Various offices of the federal government offer a wealth of information that the public can use. It seems good to describe some of them here from time to time. This first installment looks at three web sites devoted to various consumer issues.
Federal Trade Commission
The FTC’s Consumer Information page has separate tabs for information on
- Money & Credit
- Homes & Mortgages
- Health & Fitness
- Jobs & Making Money
- Privacy & Identity
It also offers a video/media library. There you’ll find not only videos, but audio tips and games. Quite a bit of the content deals with scams and consumer fraud, but the library includes tips on such things as saving money on gas, understanding how to understand “lumens” when buying light bulbs, and how to read bills.
Besides finding information on the site, you can take action: file a consumer complaint, register for do not call, get a free credit report, etc.
Financial Literacy and Education Commission
Before I checked out MyMoney.gov I was not aware that such a commission existed. The site itself is very well organized. It collects and categorizes information from other government agencies.
You can find, for example, a great deal of information about scams and consumer fraud from the FTC site above, but at MyMoney.gov, you can also find links to the General Services Administration, the Securities and Exchange Commission, the Federal Deposit Insurance Corporation, the Department of the Treasury, and more.
In part, the site is designed around life events, with sections devoted to
- Birth/adoption of a child
- Going to collect
- Home ownership
- Starting/losing a job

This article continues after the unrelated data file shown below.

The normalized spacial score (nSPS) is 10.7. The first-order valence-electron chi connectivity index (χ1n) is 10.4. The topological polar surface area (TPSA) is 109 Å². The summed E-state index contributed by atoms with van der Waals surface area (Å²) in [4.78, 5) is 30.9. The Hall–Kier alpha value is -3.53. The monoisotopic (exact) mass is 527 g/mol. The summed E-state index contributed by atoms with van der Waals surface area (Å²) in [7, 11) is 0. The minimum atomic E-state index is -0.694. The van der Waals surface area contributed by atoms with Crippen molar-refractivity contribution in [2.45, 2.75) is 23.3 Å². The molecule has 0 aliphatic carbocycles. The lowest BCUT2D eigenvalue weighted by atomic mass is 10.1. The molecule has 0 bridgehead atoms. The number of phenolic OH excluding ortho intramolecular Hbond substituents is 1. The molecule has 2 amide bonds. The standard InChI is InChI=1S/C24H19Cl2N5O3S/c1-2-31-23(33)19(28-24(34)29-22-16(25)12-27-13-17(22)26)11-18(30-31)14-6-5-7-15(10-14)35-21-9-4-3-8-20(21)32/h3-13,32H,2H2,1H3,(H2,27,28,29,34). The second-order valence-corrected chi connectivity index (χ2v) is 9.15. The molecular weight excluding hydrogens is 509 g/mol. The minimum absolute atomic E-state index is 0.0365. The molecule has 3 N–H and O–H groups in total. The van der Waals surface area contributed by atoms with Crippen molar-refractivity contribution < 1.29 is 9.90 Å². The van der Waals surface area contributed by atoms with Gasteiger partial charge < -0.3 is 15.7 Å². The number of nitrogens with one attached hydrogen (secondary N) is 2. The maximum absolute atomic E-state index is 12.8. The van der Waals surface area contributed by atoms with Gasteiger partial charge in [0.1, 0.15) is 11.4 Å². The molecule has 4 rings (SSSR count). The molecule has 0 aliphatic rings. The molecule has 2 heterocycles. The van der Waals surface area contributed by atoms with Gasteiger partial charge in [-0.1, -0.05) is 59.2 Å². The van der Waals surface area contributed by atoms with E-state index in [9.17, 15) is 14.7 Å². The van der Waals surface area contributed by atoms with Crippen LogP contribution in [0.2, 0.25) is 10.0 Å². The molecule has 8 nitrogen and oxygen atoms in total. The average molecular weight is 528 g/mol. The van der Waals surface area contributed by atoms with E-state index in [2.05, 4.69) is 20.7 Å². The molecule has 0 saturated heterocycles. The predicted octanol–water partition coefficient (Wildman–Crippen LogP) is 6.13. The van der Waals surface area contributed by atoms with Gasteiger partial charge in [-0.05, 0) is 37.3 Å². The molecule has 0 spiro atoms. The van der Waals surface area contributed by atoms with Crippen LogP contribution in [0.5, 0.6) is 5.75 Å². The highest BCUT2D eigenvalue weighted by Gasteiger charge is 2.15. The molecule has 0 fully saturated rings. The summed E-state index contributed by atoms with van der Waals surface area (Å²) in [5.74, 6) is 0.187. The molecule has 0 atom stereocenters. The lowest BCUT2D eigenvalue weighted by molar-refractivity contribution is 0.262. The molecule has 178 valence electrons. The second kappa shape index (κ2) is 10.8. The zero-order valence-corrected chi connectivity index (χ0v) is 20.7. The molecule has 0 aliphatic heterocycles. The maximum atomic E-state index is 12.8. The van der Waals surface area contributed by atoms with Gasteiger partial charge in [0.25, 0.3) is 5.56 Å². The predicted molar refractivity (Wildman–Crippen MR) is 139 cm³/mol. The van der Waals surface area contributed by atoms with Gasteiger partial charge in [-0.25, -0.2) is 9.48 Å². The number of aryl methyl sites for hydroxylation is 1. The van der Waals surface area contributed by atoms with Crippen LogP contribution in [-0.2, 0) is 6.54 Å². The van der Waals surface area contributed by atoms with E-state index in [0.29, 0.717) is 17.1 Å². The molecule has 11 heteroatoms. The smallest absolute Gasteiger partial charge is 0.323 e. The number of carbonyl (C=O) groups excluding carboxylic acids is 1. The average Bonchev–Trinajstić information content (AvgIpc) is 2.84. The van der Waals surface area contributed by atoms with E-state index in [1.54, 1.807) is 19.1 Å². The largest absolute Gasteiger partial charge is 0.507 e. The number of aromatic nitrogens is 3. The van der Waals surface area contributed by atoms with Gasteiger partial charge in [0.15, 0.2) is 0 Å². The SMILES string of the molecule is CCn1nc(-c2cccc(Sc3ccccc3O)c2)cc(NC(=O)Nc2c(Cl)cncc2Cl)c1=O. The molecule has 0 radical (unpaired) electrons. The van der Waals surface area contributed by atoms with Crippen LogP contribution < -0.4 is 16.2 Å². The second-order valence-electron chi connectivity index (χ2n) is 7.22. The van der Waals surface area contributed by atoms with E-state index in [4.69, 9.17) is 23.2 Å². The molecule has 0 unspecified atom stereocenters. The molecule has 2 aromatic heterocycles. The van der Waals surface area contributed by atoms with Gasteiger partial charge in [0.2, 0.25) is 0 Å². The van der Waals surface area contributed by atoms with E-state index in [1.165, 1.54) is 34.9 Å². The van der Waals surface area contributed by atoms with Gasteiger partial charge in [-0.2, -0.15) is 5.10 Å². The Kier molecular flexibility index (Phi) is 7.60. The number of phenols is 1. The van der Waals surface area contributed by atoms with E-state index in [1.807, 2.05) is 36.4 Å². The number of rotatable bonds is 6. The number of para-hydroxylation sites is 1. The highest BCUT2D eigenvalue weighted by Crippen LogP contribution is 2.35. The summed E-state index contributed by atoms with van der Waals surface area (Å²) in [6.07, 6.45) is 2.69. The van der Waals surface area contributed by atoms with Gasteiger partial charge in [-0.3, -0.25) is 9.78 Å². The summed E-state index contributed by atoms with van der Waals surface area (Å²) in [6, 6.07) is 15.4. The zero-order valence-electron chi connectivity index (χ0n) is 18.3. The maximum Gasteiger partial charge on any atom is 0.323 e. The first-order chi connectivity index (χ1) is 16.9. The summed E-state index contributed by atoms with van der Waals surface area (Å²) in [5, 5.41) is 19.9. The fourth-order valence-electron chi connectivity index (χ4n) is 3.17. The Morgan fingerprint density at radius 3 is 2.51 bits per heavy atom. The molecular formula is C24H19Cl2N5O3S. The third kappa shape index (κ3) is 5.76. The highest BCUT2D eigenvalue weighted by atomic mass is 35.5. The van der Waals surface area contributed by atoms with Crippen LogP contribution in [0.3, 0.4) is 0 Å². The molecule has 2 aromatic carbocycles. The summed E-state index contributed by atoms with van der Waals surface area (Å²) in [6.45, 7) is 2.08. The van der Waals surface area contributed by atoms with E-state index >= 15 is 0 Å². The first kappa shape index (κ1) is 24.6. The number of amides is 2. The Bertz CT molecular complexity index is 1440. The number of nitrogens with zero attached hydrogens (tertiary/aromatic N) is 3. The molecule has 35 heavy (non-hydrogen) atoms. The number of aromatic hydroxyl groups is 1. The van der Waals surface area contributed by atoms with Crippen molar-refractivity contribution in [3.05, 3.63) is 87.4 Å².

- Starting/buying a business
- Planning for retirement/Retiring
- Death of a family member
- Natural disasters and unexpected events
It also offers helpful calculators, worksheets, and checklists to help with various aspects of money management.
Consumer Financial Protection Bureau
The Consumer Financial Protection Bureau’s site exists not so much to provide information as a place to get assistance. You can indeed read the reports, bulletins, and other information the bureau has published, but more than that, it is a place to file a complaint, tell your story (good or bad) about experiences, and pay for college.
The page for filing complaints enables consumers to deal with very specific issues:
- Bank account or service
- Credit card
- Credit reporting
- Money transfer
- Student loan
- Vehicle or consumer loan
There, you can not only submit a complaint, but also track its progress through the system. Meanwhile, information consumers supply to the bureau helps it fine tune its procedures and improve its services.
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